IFAJ Congress 2016, Bonn, Germany

Young Journalist award recipient Danielle Grindlay of the ABC reports

I knew I was in the right place when, during welcome drinks, the dairy crisis and genetically modified crops took up most of our little group’s discussion. Most rural journalists work and live in isolated areas, so one of the hugest joys in attending this year’s International Federation of Agricultural Journalists (IFAJ) congress was to bounce ideas off like-minded people.

Considering how unique our bubbles are, the commonalities between us were uncanny.

Here I was in Europe, where 150 cows and a generational farming family cohabit 15 hectares.  I remember looking at my New Zealand peer with wide eyes as we toured the large shed.  But then we sat down to lunch and next to our German host was a journalist from Rwanda, who explained that the average farm in his world was less than 1 hectare!  And yet our motley crew from across Europe, Africa, America, New Zealand, Nepal and Canada are reporting on exactly the same issues in different pockets of the world.  During our week of animated discussion, I gained new insight into climate change, rural decline, government policy, innovation, technology and the place of agricultural journalism in society.

I sat through a panel discussion about sustainability in German agriculture – if it wasn’t for the German language, we could have been having exactly the same discussion in Australia.  My ‘Young Leader’ peers also share a frustration at how undervalued both agriculture and agricultural journalism is in our respective countries.

Many of them were concerned about job security and spoke of national publications’ resistance to publish stories about agriculture and rural life. They were an outstanding group of journalists, but also just wonderful human beings: Although the duration of the congress was spent in Germany, I took home tid bits of culture from a long list of countries.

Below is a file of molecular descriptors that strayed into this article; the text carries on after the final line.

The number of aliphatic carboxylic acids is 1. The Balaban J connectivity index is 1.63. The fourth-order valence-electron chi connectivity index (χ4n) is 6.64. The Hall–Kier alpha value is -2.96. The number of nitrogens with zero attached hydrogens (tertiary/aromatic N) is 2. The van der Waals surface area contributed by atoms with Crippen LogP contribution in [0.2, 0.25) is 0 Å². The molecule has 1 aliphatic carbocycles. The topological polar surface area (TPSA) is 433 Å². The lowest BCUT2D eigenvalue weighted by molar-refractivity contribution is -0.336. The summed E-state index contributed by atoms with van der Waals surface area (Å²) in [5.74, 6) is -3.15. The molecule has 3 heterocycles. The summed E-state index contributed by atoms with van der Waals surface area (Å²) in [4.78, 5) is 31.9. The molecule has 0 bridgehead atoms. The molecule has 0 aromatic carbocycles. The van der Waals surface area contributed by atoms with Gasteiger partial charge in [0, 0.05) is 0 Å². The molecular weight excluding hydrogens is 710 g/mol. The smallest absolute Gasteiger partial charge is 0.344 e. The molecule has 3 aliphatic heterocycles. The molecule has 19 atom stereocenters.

One of the strongest messages I packed in my luggage relates to my function as a rural journalist in Australia – I am not working to serve farmers, nor the greater agricultural community.  My job is to engage every Australian in the dairy crisis and the philosophical debate behind genetically modified crops, because consumers are key to shaping the policies around primary production and the future of our nation.

Also reinforced was how unique and undervalued the IFAJ network is.

We, like farmers, are a global community and the decisions made on that 15-hectare farm just outside of Bonn, are as relevant to an Australian audience as they are to the people of Germany. The plight of farmer Jorg Rossenbach is, sadly, one most Victorian dairy farmers relate to: a milk cheque that covers just 70 per cent of his productions costs.

But how do Government subsidies play a part? And how are consumers supporting farmers? What are farmers saying about quota restrictions?

I now have invaluable contacts willing to answer questions like these, so I too can better comprehend and report on the market forces that impact farmers and consumers alike. It is difficult for an outsider to observe how the IFAJ congress has shaped my career, back in my regional corner of Victoria.

It gave me something I’d already been faking since starting with ABC Rural – a confidence and belief that my work is meaningful, that the life path I’ve chosen in some way matters. It is a gift that drives me forward every day and one I highly recommend any regional Australian journalist consider chasing to Africa next year, for the 2017 IFAJ congress.